• The Publishing Post

Marketing Strategy of the Year Shortlist Spotlight

By Caitlin Davies, Danielle Hernandez and Georgia Rees


The much-anticipated British Book Awards will be taking place on the 23 May in a hybrid ceremony. With a wide range of campaigns nominated for the accolade of Marketing Strategy of the Year, we delve into those which particularly caught our eye.


Open Water


Photo by The Bookseller

Caleb Azumah Nelson’s tender and emotional Open Water has captivated a large audience, accompanied by a successful marketing campaign. Shortlisted for demonstrating “how great marketing can quickly position new voices as major literary talents”, marketing leads Alexia Thomaidis and Zoe Coxon’s strategy of consulting cultural confidence experts, sharing proofs and a video trailer particularly stood out to the awarding body, The Bookseller. Viewed by thousands across social media, the trailer features Bridgerton breakout star Martins Imhangbe. It captures the emotional depth of the novel, offering a glimpse into the protagonists’ relationship. Sending proofs to the right bloggers and booksellers can create the needed excitement to propel a book to success on publication day and Open Water has been no different. Proof copies showcased Nelson’s “beautiful” writing style, as described by Queenie author Candice Carty-Williams.


This category recognises the challenges endured by marketing teams throughout the year, as the landscape is ever-changing. Thomaidis and Coxon’s strategy has enabled Nelson’s literary debut to stand out in the challenging year and continue to succeed during 2022. Open Water has won numerous awards, including Costa First Novel Award 2021 and Bad Form Book of the Year. Its continual success is celebrated on social media, with awards announced on Instagram, featuring the images of book bloggers to accompany these announcements. The trailer was again used to announce the release of the paperback copy, highlighting how core elements seen earlier in the campaign continue to sustain the excitement around Nelson’s novel.


Girl A


Photo by @abigailsdean on Instagram

Abigail Dean’s breakout debut, Girl A created quite the ripple amongst the crime and thriller community, thanks in no small amount to the bold campaign led by HarperCollins marketing duo Abbie Salter and Sarah Shea. Despite entering the market during a time of enormous upheaval, the self-coined “Team A” managed to push half a million copies in sales towards the end of 2021. The campaign has been long running – Dean first posted about the upcoming novel in November 2019 – and it hasn’t stopped. A new wave of publicity came with paperback publication in September 2021, helped enormously by Girl A being awarded Waterstones’ October Thriller of the Month.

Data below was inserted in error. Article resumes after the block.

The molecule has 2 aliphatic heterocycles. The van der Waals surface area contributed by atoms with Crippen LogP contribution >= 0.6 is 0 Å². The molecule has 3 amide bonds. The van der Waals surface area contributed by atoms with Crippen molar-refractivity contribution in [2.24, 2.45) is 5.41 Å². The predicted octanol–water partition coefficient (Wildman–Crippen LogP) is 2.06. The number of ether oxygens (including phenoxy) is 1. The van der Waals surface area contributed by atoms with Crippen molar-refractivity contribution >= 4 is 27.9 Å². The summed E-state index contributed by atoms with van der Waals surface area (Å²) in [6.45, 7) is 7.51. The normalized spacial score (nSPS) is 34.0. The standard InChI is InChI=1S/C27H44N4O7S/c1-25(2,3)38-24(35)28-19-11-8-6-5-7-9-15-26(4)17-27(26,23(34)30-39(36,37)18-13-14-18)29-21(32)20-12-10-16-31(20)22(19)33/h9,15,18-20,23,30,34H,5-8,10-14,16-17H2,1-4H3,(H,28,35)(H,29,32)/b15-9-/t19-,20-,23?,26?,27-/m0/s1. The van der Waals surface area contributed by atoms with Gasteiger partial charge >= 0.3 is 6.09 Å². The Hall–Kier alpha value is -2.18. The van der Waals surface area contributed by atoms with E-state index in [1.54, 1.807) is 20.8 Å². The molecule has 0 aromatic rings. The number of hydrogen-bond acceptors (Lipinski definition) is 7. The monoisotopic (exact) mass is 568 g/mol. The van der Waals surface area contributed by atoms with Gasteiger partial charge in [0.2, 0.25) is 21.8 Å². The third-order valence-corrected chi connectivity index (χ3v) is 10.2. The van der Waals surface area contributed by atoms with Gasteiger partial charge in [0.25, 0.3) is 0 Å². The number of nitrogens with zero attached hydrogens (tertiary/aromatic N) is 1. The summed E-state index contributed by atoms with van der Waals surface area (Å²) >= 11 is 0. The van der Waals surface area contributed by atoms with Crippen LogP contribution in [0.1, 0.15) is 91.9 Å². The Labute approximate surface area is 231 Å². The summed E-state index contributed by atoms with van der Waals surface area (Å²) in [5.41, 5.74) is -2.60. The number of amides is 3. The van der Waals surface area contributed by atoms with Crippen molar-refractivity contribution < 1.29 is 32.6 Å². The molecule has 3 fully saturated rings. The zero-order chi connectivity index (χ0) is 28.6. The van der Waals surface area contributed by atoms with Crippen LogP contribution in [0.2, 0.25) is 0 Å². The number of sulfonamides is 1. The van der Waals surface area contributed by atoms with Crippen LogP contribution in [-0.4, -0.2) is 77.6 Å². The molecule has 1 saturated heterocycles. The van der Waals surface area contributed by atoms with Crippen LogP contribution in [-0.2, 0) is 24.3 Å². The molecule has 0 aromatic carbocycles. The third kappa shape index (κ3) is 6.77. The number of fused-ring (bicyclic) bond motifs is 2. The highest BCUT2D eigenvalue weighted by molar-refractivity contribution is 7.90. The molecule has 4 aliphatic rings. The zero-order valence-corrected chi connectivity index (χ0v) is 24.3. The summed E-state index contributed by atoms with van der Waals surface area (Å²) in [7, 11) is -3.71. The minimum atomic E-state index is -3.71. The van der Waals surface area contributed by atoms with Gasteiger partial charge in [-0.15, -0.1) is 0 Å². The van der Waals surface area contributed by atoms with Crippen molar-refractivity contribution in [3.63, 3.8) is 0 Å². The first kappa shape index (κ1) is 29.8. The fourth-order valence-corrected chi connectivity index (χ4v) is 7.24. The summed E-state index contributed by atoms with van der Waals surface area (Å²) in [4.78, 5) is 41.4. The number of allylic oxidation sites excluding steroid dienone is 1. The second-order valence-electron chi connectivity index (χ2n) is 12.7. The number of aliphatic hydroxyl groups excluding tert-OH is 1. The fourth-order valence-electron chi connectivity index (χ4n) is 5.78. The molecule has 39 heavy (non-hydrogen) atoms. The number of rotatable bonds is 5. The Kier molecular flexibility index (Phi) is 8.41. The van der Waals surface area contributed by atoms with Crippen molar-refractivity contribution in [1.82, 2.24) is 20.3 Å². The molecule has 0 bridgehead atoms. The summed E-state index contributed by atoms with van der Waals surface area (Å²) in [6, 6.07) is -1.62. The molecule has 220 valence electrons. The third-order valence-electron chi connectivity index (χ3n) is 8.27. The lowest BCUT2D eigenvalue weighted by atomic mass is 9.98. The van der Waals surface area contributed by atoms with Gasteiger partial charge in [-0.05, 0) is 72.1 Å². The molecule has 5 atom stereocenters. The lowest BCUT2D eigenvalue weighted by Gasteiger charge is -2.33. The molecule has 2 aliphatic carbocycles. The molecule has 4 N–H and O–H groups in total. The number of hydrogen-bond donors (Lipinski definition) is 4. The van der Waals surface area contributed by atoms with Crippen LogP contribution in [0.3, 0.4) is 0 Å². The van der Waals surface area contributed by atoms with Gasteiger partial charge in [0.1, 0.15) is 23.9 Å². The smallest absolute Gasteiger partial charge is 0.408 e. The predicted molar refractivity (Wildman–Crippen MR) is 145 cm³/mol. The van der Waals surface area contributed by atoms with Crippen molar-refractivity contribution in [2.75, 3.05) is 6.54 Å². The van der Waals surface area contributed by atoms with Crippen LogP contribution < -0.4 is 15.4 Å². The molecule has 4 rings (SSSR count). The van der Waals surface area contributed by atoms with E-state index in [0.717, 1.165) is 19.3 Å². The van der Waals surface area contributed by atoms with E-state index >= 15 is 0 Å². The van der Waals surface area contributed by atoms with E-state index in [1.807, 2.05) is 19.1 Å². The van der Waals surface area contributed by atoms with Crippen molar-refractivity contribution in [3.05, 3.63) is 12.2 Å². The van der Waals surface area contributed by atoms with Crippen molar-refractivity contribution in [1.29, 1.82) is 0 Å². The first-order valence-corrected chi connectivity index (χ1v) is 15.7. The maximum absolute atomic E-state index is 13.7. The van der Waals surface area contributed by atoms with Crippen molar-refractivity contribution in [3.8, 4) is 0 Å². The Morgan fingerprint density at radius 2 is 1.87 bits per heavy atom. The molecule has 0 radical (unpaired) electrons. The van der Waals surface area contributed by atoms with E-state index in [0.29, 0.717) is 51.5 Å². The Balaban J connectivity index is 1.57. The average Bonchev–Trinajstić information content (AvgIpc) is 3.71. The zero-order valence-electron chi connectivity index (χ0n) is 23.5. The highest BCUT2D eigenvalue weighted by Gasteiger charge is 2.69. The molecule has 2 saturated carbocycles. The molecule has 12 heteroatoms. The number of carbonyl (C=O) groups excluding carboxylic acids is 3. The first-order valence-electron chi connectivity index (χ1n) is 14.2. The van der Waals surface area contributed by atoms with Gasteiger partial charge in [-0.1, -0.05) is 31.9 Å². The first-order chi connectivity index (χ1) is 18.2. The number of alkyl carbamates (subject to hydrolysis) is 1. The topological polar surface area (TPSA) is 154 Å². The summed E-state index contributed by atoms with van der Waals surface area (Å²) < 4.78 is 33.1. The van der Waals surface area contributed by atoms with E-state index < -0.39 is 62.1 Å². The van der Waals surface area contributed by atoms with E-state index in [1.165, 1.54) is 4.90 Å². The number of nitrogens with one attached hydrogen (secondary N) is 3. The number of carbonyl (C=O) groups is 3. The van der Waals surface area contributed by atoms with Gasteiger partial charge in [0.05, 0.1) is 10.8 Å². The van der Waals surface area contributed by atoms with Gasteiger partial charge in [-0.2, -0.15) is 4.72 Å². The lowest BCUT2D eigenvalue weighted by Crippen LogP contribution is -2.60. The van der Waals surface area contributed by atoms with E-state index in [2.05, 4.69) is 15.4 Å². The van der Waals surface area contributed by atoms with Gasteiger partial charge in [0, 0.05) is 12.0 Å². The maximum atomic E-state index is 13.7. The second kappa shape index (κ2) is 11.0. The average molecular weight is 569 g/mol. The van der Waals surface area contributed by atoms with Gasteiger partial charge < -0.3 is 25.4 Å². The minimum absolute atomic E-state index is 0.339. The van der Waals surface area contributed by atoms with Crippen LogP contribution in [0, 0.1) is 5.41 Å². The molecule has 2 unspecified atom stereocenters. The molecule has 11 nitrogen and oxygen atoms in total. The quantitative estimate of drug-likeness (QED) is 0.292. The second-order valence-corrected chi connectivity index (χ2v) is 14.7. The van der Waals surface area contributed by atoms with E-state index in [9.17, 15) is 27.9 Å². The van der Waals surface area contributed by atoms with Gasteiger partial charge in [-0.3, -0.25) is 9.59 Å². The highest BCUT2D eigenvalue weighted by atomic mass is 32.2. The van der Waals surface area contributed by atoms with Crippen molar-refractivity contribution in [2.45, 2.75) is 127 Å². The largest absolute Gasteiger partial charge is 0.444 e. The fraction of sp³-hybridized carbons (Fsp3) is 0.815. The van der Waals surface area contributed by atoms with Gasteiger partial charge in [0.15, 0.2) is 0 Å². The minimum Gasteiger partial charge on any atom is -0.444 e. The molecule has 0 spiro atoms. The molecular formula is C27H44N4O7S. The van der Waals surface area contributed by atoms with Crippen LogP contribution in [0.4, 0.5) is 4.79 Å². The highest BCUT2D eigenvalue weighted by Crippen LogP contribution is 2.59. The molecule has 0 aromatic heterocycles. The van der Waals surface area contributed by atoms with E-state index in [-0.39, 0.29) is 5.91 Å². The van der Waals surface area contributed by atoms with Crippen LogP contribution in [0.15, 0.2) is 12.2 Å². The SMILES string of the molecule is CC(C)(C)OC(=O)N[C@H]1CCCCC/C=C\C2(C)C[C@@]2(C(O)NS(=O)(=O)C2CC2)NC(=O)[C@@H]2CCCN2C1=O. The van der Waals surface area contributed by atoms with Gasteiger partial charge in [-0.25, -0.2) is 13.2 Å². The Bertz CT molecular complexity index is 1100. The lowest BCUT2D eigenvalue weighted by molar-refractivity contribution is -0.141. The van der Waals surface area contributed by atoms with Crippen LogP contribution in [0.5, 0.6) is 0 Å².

The team played heavily on the visual memorability of the novel, with the large yellow ‘A’ from the front cover becoming the book’s key form of branding. Bookshops were sent large ‘A’ sculptures and point of sale tote bags. A collaboration with Jack Arts led to three eye-catching billboards along the streets of London, Manchester and Glasgow, all emblazoned with the yellow ‘A’.

Dean’s team have fought hard to get Girl A out there, with Dean appearing on numerous podcasts and virtual events, including a Waterstones-hosted In Conversation with Emma Gannon. In fact, the campaign has been so successful that Girl A is in the works to be adapted into a limited series by Chernobyl director Johan Renck.


Inklings


Photo from the 404 Ink website

On the shortlist for the first time is 404Ink, an alternative indie publisher founded in 2016 by freelancers Heather McDaid and Laura Jones. 404Ink are nominated for their creative marketing strategies whilst promoting their new non-fiction series Inklings, a collection of short books aiming to address eight timely and important topics in a compact form.

Launching a full series over the last year has been an impressive achievement for the small but mighty team of two and one that certainly has not followed the usual publishing template. Starting with a successful crowdfunding campaign that raised over £20,000, followed by a little help from a new Creative Scotland initiative and slow lead times that allowed them to publish the titles incrementally, this campaign was set to be an interesting journey from inception.

The eight colourful, retro cover designs not only succeeded in complementing each other as a set but allowed for many attention-grabbing posts on social media. Tired of the “cutesy photos of books in good lighting next to a perfect flat white” the founders of 404Ink have always set out to shake things up with their sassy and honest social media accounts – their fresh perspective shines through on their feeds featuring selfies and personal interviews from the authors, teasers of fresh manuscripts and reposts from readers enjoying the books themselves. It might not feel as curated as other pockets of Instagram, but these marketing tactics and author-led activities work to reflect some of the publisher's community values and have helped establish the 404 Ink’s brand as a counter-culture publisher.

Other nominees for this category include And It Was Beautiful by Phil Hay and Marcelo Bielsa, Beautiful World, Where Are You by Sally Rooney, Pinch of Nom Comfort Food by Catherine Allinson and Kay Featherstone, The Amazing Edie Eckhart by Rosie Jones and Dave Grohl’s fantastic autobiography The Storyteller.

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